As you can see in this screenshot (clickertyclick), we now support language selection. The same method seems to work for selecting subtitles, too. In the screenshot, I’m swapping between an AC-3 and a LPCM soundtrack on a DVD. Note that DVD subtitles don’t actaully work yet, but with the recent work, this won’t be more than a minor adjustment to get working.

Some small TODO items before I commit the subtitle + stream selection patches (they’ll be committed together):

  • Stream disabling isn’t perfect yet.
  • The patch to the queue element makes our testsuite fail on Ogg radio (argh!).
  • Font selection for the subtitles.

Where we are:
So far for the good stuff. In the recent article on the new GStreamer releases, I was kind of stunned by attitude, but the main point is a good question: how far are we (cmp. mplayer/xine)? So let’s see. Note that I’m talking about my local version here, which is not CVS (although all my patches are available through bugzilla) and definately not a release.

  • Media support: we support most popular media formats (e.g. h.264/AVC or MPEG-4), we’re on par there. Compared to Xine/mplayer, we’re still missing WMV9 and QDM2, and that won’t change anytime soon. All of those depend on binary .dll loaders, which we don’t support. Another area in which we lag is Real-media support. Real appears to be randomly threatening parties with legal action if they talk to their shared libraries (this recently happened to the Matroska team), so we’re not too motivated to do that. There’s a whole bunch of more exotic formats that we support and they don’t (e.g. monkeysaudio, musepack).
  • Input support: we mostly support the same sources as them (mms, http, file, dvd, audio-cd, vcd, svcd). We don’t support rtp/rtsp, they do.
  • Special features: we all support language selection, subtitles (although no DVD subtitles yet). Xine additionally supports DVD menus, which we don’t (in Totem), neither does mplayer.

There’s also some areas in which we don’t lack with respect to them, but they still need fixing, e.g. error messages (our errors displayed aren’t exactly HIG compliant in some cases) or metadata display (although we support metadata, it isn’t always displayed in totem; I know why, but I don’t have time to fix it). So in short, TODO list (in random order):

  • DVD menus.
  • DVD subtitles.
  • RTP/RTSP support.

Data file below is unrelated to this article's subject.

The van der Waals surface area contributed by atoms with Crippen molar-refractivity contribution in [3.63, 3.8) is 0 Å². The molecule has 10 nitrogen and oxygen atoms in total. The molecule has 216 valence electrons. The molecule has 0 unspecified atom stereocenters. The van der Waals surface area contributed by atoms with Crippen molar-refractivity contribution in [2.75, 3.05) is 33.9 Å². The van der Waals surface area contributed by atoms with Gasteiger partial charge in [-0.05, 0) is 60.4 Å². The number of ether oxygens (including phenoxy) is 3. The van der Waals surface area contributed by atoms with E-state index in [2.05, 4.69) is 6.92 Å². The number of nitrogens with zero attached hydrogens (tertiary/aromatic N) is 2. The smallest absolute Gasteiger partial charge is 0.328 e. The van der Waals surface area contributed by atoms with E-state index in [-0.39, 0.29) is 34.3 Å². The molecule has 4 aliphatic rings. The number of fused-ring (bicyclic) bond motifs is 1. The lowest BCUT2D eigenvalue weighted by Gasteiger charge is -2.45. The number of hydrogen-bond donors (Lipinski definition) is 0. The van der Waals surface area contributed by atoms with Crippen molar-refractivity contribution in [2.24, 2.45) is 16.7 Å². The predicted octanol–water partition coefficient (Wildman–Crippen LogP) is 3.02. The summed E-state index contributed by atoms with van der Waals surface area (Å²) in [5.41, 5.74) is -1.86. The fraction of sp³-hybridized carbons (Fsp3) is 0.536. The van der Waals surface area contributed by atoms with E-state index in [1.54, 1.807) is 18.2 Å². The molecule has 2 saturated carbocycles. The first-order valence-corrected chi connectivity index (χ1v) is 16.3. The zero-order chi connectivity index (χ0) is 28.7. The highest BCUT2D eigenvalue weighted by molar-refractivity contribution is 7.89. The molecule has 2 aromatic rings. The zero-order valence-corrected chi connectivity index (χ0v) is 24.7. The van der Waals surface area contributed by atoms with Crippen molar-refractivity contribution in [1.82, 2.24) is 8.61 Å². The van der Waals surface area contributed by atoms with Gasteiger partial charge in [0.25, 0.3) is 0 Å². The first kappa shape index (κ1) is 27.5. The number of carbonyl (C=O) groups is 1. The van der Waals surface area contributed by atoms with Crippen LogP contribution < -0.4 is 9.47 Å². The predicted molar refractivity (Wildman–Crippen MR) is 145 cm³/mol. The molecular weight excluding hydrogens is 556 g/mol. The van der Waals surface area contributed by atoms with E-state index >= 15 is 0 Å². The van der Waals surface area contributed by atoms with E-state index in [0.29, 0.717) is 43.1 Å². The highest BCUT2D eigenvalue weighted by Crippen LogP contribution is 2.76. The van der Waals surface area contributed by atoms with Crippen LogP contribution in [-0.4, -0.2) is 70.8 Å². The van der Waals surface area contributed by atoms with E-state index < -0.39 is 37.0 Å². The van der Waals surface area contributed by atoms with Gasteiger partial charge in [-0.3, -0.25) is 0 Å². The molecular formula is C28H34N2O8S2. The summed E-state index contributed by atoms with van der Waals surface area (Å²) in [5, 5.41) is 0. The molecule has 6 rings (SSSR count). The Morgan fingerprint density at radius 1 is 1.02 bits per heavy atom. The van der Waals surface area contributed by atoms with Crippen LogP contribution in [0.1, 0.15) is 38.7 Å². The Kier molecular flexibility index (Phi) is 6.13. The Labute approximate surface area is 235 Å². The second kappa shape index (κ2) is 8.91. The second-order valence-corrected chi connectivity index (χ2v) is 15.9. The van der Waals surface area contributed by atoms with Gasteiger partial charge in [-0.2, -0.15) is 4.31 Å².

• WMV9/QDM2 support.
  • Better Realmedia support.
  • Better error messages.
  • Improve metadata display (e.g. in Totem).

So that’s not too bad, but far from perfect. The thing that does annoy me in the comments is the random attitude where Joe Random User will tell me what to work on and how important his requested $feature is for the general wellbeing of GStreamer or GNOME. During the past three months, I’ve worked non-stop on improving such things, and it starts feeling rather endless. But seriously, everyone can work on fixing and improving error messages in applications, so why isn’t that happening? So let’s try something else. Here’s your chance, interested hackers and soon-to-be hackers. There’s lots of small things that need fixing, that are not too hard but will be a very valuable contribution to GStreamer and GNOME. I’ll gladly help you getting into this, I’ll poke you in the right direction if you need that and generally be available to answer questions. If you want to contribute, come online on #gstreamer on or mail the list, and by doing that, contribute to a very lively part of the GNOME desktop!

This appears to be the section in which people with a hackergotchi tell you what they’ve been doing yesterday. So, I went to a music concert in Amsterdam with performances from DJ Tiesto, Blof, Acda en de Munnik and some more. Was pretty cool. Met up with some people there and got home late and had a headache. It’s interesting how young people in this country are being motivated to be involved in society (this was charity for Asia); disaster happens, so let’s do a cool concert. They did this for Theo van Gogh, too. It feels kind of weird to have a great time because a disaster happened… Ohwell, I guess it works, it was crowded as hell. :-).

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